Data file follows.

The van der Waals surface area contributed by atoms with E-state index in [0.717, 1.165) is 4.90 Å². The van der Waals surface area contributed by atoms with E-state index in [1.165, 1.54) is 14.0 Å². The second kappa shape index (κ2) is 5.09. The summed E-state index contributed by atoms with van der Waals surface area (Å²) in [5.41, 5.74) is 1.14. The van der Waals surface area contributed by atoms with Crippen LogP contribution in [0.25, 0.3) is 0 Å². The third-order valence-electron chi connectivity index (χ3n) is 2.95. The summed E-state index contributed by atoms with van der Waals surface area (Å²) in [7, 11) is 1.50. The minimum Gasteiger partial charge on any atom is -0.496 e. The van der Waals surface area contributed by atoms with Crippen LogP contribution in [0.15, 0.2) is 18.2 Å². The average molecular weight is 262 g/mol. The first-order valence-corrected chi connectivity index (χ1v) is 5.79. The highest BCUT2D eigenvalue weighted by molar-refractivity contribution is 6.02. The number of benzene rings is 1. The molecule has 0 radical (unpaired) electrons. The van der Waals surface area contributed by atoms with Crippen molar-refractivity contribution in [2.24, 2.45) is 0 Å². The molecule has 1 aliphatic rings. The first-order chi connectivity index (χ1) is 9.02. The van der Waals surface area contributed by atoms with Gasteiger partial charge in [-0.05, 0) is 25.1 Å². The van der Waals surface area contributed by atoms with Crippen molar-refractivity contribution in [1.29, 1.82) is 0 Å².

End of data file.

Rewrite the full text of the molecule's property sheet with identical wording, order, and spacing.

The van der Waals surface area contributed by atoms with E-state index in [0.717, 1.165) is 4.90 Å². The van der Waals surface area contributed by atoms with E-state index in [1.165, 1.54) is 14.0 Å². The second kappa shape index (κ2) is 5.09. The summed E-state index contributed by atoms with van der Waals surface area (Å²) in [5.41, 5.74) is 1.14. The van der Waals surface area contributed by atoms with Crippen LogP contribution in [0.25, 0.3) is 0 Å². The third-order valence-electron chi connectivity index (χ3n) is 2.95. The summed E-state index contributed by atoms with van der Waals surface area (Å²) in [7, 11) is 1.50. The minimum Gasteiger partial charge on any atom is -0.496 e. The van der Waals surface area contributed by atoms with Crippen LogP contribution in [0.15, 0.2) is 18.2 Å². The average molecular weight is 262 g/mol. The first-order valence-corrected chi connectivity index (χ1v) is 5.79. The highest BCUT2D eigenvalue weighted by molar-refractivity contribution is 6.02. The number of benzene rings is 1. The molecule has 0 radical (unpaired) electrons. The van der Waals surface area contributed by atoms with Crippen molar-refractivity contribution in [2.24, 2.45) is 0 Å². The molecule has 1 aliphatic rings. The first-order chi connectivity index (χ1) is 9.02. The van der Waals surface area contributed by atoms with Gasteiger partial charge in [-0.05, 0) is 25.1 Å². The van der Waals surface area contributed by atoms with Crippen molar-refractivity contribution in [1.29, 1.82) is 0 Å².